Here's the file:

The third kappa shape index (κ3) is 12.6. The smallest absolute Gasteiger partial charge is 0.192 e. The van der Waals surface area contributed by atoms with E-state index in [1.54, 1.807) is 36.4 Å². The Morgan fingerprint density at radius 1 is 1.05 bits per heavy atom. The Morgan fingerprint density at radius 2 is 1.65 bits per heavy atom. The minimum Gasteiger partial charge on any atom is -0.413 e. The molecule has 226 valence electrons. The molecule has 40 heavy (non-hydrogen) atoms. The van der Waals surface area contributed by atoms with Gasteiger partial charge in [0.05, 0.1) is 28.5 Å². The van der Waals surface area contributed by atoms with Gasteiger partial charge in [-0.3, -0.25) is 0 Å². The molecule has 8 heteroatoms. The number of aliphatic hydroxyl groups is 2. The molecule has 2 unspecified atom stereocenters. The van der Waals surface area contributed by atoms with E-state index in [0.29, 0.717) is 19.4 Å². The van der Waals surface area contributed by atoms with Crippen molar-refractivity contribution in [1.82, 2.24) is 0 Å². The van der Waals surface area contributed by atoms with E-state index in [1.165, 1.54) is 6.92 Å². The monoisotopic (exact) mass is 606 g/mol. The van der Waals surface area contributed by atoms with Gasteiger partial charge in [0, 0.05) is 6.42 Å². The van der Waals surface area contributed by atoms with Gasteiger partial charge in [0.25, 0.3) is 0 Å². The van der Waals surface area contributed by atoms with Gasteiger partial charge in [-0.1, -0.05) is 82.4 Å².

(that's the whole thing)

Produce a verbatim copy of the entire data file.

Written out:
The third kappa shape index (κ3) is 12.6. The smallest absolute Gasteiger partial charge is 0.192 e. The van der Waals surface area contributed by atoms with E-state index in [1.54, 1.807) is 36.4 Å². The Morgan fingerprint density at radius 1 is 1.05 bits per heavy atom. The Morgan fingerprint density at radius 2 is 1.65 bits per heavy atom. The minimum Gasteiger partial charge on any atom is -0.413 e. The molecule has 226 valence electrons. The molecule has 40 heavy (non-hydrogen) atoms. The van der Waals surface area contributed by atoms with Gasteiger partial charge in [0.05, 0.1) is 28.5 Å². The van der Waals surface area contributed by atoms with Gasteiger partial charge in [-0.3, -0.25) is 0 Å². The molecule has 8 heteroatoms. The number of aliphatic hydroxyl groups is 2. The molecule has 2 unspecified atom stereocenters. The van der Waals surface area contributed by atoms with E-state index in [0.29, 0.717) is 19.4 Å². The van der Waals surface area contributed by atoms with Crippen molar-refractivity contribution in [1.82, 2.24) is 0 Å². The van der Waals surface area contributed by atoms with E-state index in [1.165, 1.54) is 6.92 Å². The monoisotopic (exact) mass is 606 g/mol. The van der Waals surface area contributed by atoms with Gasteiger partial charge in [0, 0.05) is 6.42 Å². The van der Waals surface area contributed by atoms with Gasteiger partial charge in [0.25, 0.3) is 0 Å². The van der Waals surface area contributed by atoms with Gasteiger partial charge in [-0.1, -0.05) is 82.4 Å².